Set aside a limited amount of time each day where you give yourself permission to acknowledge the pain and loss. Then later, when your mind drifts and you start ruminating over “woulda-shoulda-coulda,." remind yourself; Not right now. You can wait until the designated time.

One exercise you can practice is to set a timer for five minutes each day. Open up to any thoughts, sensations, or feelings that are associated with the trauma. Set “office hours,." where all thoughts, feelings, sensations and images are welcome. For the rest of the day, when painful internal experiences arise, you can acknowledge the thoughts, feelings or images and gently remind them that they can come back during office hours, but at the current moment there are other tasks you need to available for. When the time comes, let yourself FEEL.

Shedding tears can heal the soul. When the timer goes off, settle yourself, ground yourself, and go on about your day. Gradually, you’ll rid yourself of the negative feelings if you let yourself express them and aren’t tamping them down because you’re “too busy.”

Take care of your body.

The health of our bodies affects the health of our mind and emotions. Junk food, inactivity, and stress all take a toll on how we feel about ourselves and life in general. Do at least one physical activity that’s fun every week or more often. Unless you love running on a treadmill, find something else once a week–that’s what I mean.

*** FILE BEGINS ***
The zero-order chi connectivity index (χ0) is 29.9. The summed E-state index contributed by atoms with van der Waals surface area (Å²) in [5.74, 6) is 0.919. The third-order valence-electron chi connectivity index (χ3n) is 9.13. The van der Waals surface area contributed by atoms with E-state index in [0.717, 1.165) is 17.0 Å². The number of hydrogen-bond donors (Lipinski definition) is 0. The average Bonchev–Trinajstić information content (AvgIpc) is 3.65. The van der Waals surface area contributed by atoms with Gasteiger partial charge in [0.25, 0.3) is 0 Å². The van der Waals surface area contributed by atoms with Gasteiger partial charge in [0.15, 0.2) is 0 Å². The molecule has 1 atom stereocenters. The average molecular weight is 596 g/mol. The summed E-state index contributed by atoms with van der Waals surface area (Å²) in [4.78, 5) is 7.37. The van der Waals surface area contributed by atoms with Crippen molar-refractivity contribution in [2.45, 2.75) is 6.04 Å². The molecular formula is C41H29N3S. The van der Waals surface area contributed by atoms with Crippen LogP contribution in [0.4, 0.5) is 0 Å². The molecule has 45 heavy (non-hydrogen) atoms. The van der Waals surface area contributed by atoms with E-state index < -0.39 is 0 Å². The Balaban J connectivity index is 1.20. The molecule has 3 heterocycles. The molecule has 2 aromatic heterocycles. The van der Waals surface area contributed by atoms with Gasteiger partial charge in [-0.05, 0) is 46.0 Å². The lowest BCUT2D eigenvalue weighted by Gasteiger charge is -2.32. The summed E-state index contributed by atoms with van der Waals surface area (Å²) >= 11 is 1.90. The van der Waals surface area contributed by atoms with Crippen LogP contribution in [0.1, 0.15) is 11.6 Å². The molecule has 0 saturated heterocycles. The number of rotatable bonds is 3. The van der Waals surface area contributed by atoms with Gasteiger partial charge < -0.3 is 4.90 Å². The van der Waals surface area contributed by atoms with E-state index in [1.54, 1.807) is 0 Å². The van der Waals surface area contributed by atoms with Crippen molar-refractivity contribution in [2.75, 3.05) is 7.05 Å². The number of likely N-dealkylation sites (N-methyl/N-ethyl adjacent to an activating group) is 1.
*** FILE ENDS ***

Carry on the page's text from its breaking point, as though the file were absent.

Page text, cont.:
When you don’t feel like cooking, it’s easy to grab fast food on the way home from work or to pop a frozen dinner in the microwave, but this will only add to your stress (and waistline) as your body becomes depleted of essential nutrients. Instead of reaching for a donut or handful of chips in front of the TV set, choose a healthy alternative like raw vegetables or fresh fruit and go for a brisk walk.

You may want to excuse yourself because you have to feed the kids, or you’re only cooking for one now. These kinds of excuses are slippery slopes. Would you be on top of a tall icy mountains without proper equipment, mindset, and nutrition. Be kind to yourself instead with beautiful music, funny social media videos, or talking to a friend.

Have a friend. Be a friend.

Maintain or develop your social network. Look for people in your life who love you and are supportive of you. Make time to be with family or close friends, friends from church or a club, or a divorce recovery support group. Socializing may be the last thing you want to do, but it’s an effective way to heal from the pain of divorce.

Give of yourself to others as well. You have experiences and wisdom to share. There’s nothing more therapeutic than to help someone else in need or to bring a smile to another’s face.

Move on with your life.

This isn’t accomplished overnight, but one day at a time. Realize that a person doesn’t just “get over a divorce,." but they can get through it and move beyond it. You can dream again. The Dream Machine might be rusty, but with the oil of hope, gratitude and friendship,  it will be up and running soon enough. Dare to dream, to take healthy risks, to create an action plan, and to embrace your new life. It will be different, of course, but it can be fulfilling, meaningful, and rewarding too.

Kathy Ramsperger is an award-winning author, humanitarian, and master coach, who’s lived and eventually thrived through two major relationship endings and many deaths. If you’d like her advice or to set up a free consult to discover other ways to heal, email her at kathy@groundonecoaching.com or click here and leave a message 

Note: If your depression becomes chronic or symptoms worsen over time, seek professional help from a doctor or therapist.

Author & Coach
Ground One LLC
North Bethesda, MD